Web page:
Next generation Eclipse jet announced

Faster, higher, farther describe the main attributes of the next generation of Eclipse jet, announced July 21. One Aviation CEO Alan Klapmeier said that for the past year the company has been working on ways to improve the light jet. “We kept asking ourselves how can we get the most significant increase in value for the minimum increase in cost.”
New Eclipse model from One Aviation

The result is “Project Canada,” company code for the project, as the new model does not yet have a name. Klapmeier insists the name is made up and has no significance, even though the engines are manufactured by Pratt & Whitney Canada.

Klapmeier, co-founder of Cirrus Aircraft, is himself relatively new to flying turbine airplanes. He has been flying an Eclipse 550 for the past year since he orchestrated the merger of Eclipse Aerospace with Kestrel Aircraft in the spring of 2015 to form One Aviation. Among his desires has been an increase in range for the 550, which, depending on the source, has a range of 1,025 nautical miles to 1,100 nm. The new model will have a range at maximum cruise speed of 1,400 nm with NBAA IFR reserves.

To carry the extra 70 gallons of fuel for the extra range, each wing will be lengthened by 28 inches at the root. One Aviation has 70 shipsets of wings on the shelf, which it plans to modify with an inboard cuff. The change also means the removal of the external wing tip tanks, added to the Eclipse 500 in its early development.Replacing the wing tip tanks are slightly upswept wing tips.

IS&S suite currently in the Eclipse 550 light jet. Photo by Mike Fizer.Of course, that extra wing structure and fuel means more weight, requiring a jump in maximum takeoff weight from about 6,000 pounds to about 6,800 pounds. To carry that additional weight while improving overall performance, the Pratt & Whitney PW600 engines will be replaced by PW615s, similar to those on the Cessna Mustang, a somewhat larger aircraft.

The result of increasing the thrust from 900 pounds to 1,170 pounds, according to Klapmeier, is much better hot and higher performance, as well as improved climb, especially at higher altitudes. Climb rate at FL410, for example, nearly doubles. The new model will be certified for a maximum altitude of 43,000 feet, 2,000 feet higher than the 550. Maximum cruise speed is expected to increase from the current 375 knots to around 385 knots, according to Klapmeier.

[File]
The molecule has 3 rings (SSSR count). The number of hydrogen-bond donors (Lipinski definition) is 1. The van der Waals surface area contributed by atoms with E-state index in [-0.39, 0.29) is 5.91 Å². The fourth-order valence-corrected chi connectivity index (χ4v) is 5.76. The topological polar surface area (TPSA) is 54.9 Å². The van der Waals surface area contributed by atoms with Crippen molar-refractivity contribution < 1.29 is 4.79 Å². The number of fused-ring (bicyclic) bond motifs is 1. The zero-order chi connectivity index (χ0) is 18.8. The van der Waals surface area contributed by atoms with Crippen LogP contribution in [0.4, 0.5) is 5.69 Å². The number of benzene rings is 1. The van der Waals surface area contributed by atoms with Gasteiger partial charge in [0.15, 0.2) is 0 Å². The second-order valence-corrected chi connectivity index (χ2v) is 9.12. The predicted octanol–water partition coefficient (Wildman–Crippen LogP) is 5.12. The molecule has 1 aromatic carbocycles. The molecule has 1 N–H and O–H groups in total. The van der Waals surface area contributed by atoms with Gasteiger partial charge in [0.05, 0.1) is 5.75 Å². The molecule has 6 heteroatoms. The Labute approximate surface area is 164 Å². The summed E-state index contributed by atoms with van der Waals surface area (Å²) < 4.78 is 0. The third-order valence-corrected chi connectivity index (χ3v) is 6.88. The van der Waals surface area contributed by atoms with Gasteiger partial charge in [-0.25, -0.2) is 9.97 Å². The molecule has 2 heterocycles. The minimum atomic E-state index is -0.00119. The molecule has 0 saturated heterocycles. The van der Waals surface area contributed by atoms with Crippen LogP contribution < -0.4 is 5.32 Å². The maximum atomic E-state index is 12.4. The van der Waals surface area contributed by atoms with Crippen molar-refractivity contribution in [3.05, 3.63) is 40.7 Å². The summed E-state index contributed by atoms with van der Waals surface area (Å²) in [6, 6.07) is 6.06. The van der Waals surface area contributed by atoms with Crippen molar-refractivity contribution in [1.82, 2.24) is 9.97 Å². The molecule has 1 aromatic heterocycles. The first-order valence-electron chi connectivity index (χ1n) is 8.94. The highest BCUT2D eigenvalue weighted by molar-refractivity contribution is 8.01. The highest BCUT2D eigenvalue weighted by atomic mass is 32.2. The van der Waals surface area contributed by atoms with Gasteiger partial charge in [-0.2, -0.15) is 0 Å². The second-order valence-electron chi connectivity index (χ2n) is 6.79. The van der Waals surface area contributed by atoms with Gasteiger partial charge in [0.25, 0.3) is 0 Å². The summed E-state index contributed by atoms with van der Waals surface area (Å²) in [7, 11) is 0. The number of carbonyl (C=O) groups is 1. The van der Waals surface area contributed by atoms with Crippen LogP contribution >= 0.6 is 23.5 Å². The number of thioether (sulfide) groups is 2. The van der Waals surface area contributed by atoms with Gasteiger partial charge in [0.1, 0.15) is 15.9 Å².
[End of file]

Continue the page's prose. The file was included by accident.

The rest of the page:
As a result of the greater weight and performance, the horizontal stabilizer will be lengthened as well. The engines, which currently have zero cant to their thrust line, will be canted 5 degrees out, slightly reducing drag near the forward edge of the nacelle. The resulting cant inward at the aft end of the nacelles will preserve the airplane’s centerline thrust handling while accommodating the higher thrust.

Garmin G3000. Image courtesy of Garmin.Another significant change is that the Garmin G3000 cockpit suite will be standard on the new model. The current IS&S cockpit will be an option. “We’ll let the market decide,” said Klapmeier. The unusual IS&S suite, while capable, is quite different in operating philosophy than most other integrated avionics systems, which has been off-putting to some customers, especially those moving up from Garmin-equipped models.

An extra window in the baggage compartment helps brighten the cabin, according to Klapmeier. The cabin will get upgraded features, fabrics, and seat structures.

The higher maximum weight not only allows for more fuel, but also for more loading flexibility. For a 1,000-nm trip, for example, the new model will be able to carry an extra 350 pounds of payload compared to the 550. Or carrying a pilot and 600 pounds of payload, the new model will fly nearly 360 nm farther.

Klapmeier expects certification to be completed by early 2018. The new model will be priced at $3.495 million, up from the 550’s typically equipped price of $3.265 million. However, for those who place in escrow a $100,000 deposit on a Canada model in the next few weeks, and buy an Eclipse 550 now to fly in the interim, One Aviation will buy the 550 price back at the delivered price once the new model is available.

And, in case you’re wondering, the upgrades to the new model are not retrofittable to the earlier models, according to Klapmeier.

Thomas B. Haines

Thomas B Haines

Contributor (former Editor in Chief)
Contributor and former AOPA Editor in Chief Tom Haines joined AOPA in 1988. He owns and flies a Beechcraft A36 Bonanza. Since soloing at 16 and earning a private pilot certificate at 17, he has flown more than 100 models of general aviation airplanes.
Topics: Turbine Aircraft

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